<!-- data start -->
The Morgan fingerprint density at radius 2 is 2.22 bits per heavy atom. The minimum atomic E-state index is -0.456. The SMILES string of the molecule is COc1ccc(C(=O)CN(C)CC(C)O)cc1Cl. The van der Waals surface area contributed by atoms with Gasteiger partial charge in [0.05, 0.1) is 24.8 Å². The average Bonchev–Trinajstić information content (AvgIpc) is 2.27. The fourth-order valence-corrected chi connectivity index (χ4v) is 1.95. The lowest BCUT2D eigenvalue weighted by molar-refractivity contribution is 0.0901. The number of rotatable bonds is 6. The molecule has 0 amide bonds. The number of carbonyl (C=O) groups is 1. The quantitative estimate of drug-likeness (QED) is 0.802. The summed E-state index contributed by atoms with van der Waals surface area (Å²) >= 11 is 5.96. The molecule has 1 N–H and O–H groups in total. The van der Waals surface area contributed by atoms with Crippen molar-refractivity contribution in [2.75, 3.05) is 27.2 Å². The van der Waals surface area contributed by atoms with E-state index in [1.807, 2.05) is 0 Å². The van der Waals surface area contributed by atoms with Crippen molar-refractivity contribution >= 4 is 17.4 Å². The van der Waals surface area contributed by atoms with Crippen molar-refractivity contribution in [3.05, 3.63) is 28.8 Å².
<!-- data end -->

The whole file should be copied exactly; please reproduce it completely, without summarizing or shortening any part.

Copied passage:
The Morgan fingerprint density at radius 2 is 2.22 bits per heavy atom. The minimum atomic E-state index is -0.456. The SMILES string of the molecule is COc1ccc(C(=O)CN(C)CC(C)O)cc1Cl. The van der Waals surface area contributed by atoms with Gasteiger partial charge in [0.05, 0.1) is 24.8 Å². The average Bonchev–Trinajstić information content (AvgIpc) is 2.27. The fourth-order valence-corrected chi connectivity index (χ4v) is 1.95. The lowest BCUT2D eigenvalue weighted by molar-refractivity contribution is 0.0901. The number of rotatable bonds is 6. The molecule has 0 amide bonds. The number of carbonyl (C=O) groups is 1. The quantitative estimate of drug-likeness (QED) is 0.802. The summed E-state index contributed by atoms with van der Waals surface area (Å²) >= 11 is 5.96. The molecule has 1 N–H and O–H groups in total. The van der Waals surface area contributed by atoms with Crippen molar-refractivity contribution in [2.75, 3.05) is 27.2 Å². The van der Waals surface area contributed by atoms with E-state index in [1.807, 2.05) is 0 Å². The van der Waals surface area contributed by atoms with Crippen molar-refractivity contribution >= 4 is 17.4 Å². The van der Waals surface area contributed by atoms with Crippen molar-refractivity contribution in [3.05, 3.63) is 28.8 Å².